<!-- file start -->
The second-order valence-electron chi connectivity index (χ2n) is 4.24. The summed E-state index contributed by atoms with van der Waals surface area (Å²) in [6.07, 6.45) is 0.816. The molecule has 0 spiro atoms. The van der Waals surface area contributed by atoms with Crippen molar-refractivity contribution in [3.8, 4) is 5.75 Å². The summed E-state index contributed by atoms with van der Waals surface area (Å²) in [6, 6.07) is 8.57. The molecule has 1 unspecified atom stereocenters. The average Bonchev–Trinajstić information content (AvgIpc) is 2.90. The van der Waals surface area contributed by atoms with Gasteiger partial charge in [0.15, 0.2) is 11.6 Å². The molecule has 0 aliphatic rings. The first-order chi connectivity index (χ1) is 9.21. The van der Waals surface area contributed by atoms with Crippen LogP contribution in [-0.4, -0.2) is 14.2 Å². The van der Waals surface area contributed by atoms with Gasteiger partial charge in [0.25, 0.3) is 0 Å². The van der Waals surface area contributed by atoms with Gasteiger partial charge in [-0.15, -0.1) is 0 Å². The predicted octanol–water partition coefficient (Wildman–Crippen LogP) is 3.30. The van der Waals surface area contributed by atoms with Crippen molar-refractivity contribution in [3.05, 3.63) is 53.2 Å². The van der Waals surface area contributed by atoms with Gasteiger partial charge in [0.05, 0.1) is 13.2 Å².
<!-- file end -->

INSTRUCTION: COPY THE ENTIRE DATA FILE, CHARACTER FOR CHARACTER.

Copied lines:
The second-order valence-electron chi connectivity index (χ2n) is 4.24. The summed E-state index contributed by atoms with van der Waals surface area (Å²) in [6.07, 6.45) is 0.816. The molecule has 0 spiro atoms. The van der Waals surface area contributed by atoms with Crippen molar-refractivity contribution in [3.8, 4) is 5.75 Å². The summed E-state index contributed by atoms with van der Waals surface area (Å²) in [6, 6.07) is 8.57. The molecule has 1 unspecified atom stereocenters. The average Bonchev–Trinajstić information content (AvgIpc) is 2.90. The van der Waals surface area contributed by atoms with Gasteiger partial charge in [0.15, 0.2) is 11.6 Å². The molecule has 0 aliphatic rings. The first-order chi connectivity index (χ1) is 9.21. The van der Waals surface area contributed by atoms with Crippen LogP contribution in [-0.4, -0.2) is 14.2 Å². The van der Waals surface area contributed by atoms with Gasteiger partial charge in [0.25, 0.3) is 0 Å². The van der Waals surface area contributed by atoms with Gasteiger partial charge in [-0.15, -0.1) is 0 Å². The predicted octanol–water partition coefficient (Wildman–Crippen LogP) is 3.30. The van der Waals surface area contributed by atoms with Crippen molar-refractivity contribution in [3.05, 3.63) is 53.2 Å². The van der Waals surface area contributed by atoms with Gasteiger partial charge in [0.05, 0.1) is 13.2 Å².